0 Remembering Africa’s World War I dead
Remembering Africa’s World War I dead


Remembering Africa’s World War I dead

Nine hundred and forty (940) African soldiers died at Camp Courneau during World War I. Santorri Chamley went to La Teste-de-Buch in France to find out who they were, what killed them and about the campaign to have them remembered.

The overlooked status of a World War I memorial for 940 African soldiers who died for France, and possibly medical science, has galvanised a remembrance campaign by Bordeaux’s Senegalese community and their French partners. The memorial, which stands beside the African soldiers’ tomb, is located in an isolated grove of trees off the “214” Forest Road near the Cazaux military base in La Teste-de-Buch, in the Gironde region of Southwest France. The African soldiers it commemorates were victims of a pneumonia epidemic that swept through the Courneau military camp in 1916-17.

Between 15,000-18,000 African soldiers, generically known as “tirailleurs sénégalais” (Senegalese infantrymen) were based at the camp during this period as part of France’s large African colonial army in WW1.

The memorial, known as the Nécropole Nationale du Natus, recognises 940 African and 12 Russian soldiers who died in the camp. A Christian cross, Islamic crescent moon and star, and other religious symbols on five separate gravestones are the only symbols offering clues to their lives. The names of the deceased are not listed, though research by local historian Jean-Michel Mormone and his late colleague, Patrick Boyer, has helped identify most of the buried men. These soldiers would have been among those who fought in the critical Battle of Verdun and served in France’s 43rd Senegalese Battalion, which took the fort of Douaumont in October 1916.

Led by the Bordeaux-based Gironde chapter of the French Union of Senegalese Workers (L’Union des Travailleurs Sénégalais, UTSF), a remembrance campaign is being run for Camp Courneau which includes an attempt to get the names of the African and Russian soldiers inscribed on the memorial. Malick Ndaw, a key player in the action and president of UTSF from 1994-2014, explains:

“It’s crucial to progress the engraving of the names during the centenary of the First World War. It provides an opportunity for the French government to make amends for its regretful lack of recognition for the African soldiers.”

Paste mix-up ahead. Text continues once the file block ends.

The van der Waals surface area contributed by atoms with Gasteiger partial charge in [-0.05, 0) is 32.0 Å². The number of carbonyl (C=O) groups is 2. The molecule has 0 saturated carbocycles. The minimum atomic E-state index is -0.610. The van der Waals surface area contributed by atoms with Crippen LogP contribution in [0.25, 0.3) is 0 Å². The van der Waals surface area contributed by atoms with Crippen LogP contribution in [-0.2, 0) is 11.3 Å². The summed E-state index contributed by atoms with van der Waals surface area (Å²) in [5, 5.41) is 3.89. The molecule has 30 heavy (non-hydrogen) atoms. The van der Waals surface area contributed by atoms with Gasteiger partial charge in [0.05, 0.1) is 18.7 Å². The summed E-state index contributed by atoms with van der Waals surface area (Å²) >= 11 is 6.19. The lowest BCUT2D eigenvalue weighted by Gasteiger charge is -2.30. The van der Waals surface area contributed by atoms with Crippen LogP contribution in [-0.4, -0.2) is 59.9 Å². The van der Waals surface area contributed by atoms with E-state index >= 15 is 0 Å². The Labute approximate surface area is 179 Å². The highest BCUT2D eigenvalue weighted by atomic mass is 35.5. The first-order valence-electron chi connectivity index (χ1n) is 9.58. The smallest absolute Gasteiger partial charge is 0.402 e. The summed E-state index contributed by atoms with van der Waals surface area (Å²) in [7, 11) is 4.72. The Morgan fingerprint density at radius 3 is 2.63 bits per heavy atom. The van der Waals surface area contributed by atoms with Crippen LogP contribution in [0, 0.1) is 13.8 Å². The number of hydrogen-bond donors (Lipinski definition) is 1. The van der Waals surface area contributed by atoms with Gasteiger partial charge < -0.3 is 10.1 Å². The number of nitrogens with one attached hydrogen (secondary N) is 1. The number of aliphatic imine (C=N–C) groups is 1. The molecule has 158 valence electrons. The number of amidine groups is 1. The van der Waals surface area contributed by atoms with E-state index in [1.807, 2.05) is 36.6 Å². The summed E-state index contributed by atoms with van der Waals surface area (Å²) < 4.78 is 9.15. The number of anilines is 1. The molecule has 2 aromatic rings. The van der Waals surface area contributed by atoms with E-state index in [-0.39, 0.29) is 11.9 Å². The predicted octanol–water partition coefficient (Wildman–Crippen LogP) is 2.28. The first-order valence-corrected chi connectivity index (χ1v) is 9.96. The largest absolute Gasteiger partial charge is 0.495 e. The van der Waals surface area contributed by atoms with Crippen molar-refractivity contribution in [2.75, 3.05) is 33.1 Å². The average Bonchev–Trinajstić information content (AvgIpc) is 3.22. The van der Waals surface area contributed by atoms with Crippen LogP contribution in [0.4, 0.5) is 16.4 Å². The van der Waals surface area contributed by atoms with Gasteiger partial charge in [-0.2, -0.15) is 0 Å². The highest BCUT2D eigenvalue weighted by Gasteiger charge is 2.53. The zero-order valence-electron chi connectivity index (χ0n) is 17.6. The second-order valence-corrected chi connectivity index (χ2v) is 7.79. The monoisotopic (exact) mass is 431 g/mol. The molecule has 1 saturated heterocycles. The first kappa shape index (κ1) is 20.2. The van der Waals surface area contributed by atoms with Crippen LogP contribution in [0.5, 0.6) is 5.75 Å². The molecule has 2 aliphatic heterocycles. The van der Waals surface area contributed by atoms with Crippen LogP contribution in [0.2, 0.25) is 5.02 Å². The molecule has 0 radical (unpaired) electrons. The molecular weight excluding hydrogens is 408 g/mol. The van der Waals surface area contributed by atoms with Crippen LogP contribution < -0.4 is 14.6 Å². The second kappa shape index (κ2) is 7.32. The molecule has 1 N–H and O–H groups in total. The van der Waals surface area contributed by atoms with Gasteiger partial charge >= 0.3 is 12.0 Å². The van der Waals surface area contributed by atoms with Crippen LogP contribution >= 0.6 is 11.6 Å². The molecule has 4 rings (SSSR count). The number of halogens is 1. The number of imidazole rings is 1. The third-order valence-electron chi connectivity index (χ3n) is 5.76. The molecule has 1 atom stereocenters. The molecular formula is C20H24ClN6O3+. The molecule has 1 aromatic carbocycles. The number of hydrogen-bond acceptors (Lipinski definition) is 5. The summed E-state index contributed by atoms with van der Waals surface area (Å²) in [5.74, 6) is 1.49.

He adds that UTSF, which has around 1,000 members in the Bordeaux region, is continuing to push for the inscription. The union also organises two annual events at the site, on 23 August and 11 November. The August event was launched in 2006 to concur with the “Memorial Day for all Tirailleurs”, which was established in Senegal in 2004 by former president Abdoulaye Wade. The November ceremony is part of the international Armistice commemoration.

Around 150 people typically attend these events, including war veterans, African and French dignitaries, members of Bordeaux’s Senegalese and African community, and French supporters. In addition to honouring the Camp Courneau’s African and Russian soldiers, Bordeaux’s Senegalese community is also active in remembering other forgotten soldiers in the Gironde region. These include Algerian and Moroccan soldiers buried in a cemetery in northern Bordeaux and African soldiers in Lectoure, in Gers. The Gironde region is closely linked to the history of African soldiers in France, including the popular Atlantic coastal town of Arcachon, which also has a war memorial where African soldiers are named and buried.

Ndaw emphasises the importance of young people learning about their story and contributions to the freedom of France. “Children today are far away from war times,” he says. “Not just the African children here in France but also French ones. We’re doing this so that they know what their grandparents and France’s colonial soldiers did, which is not in the history books.”

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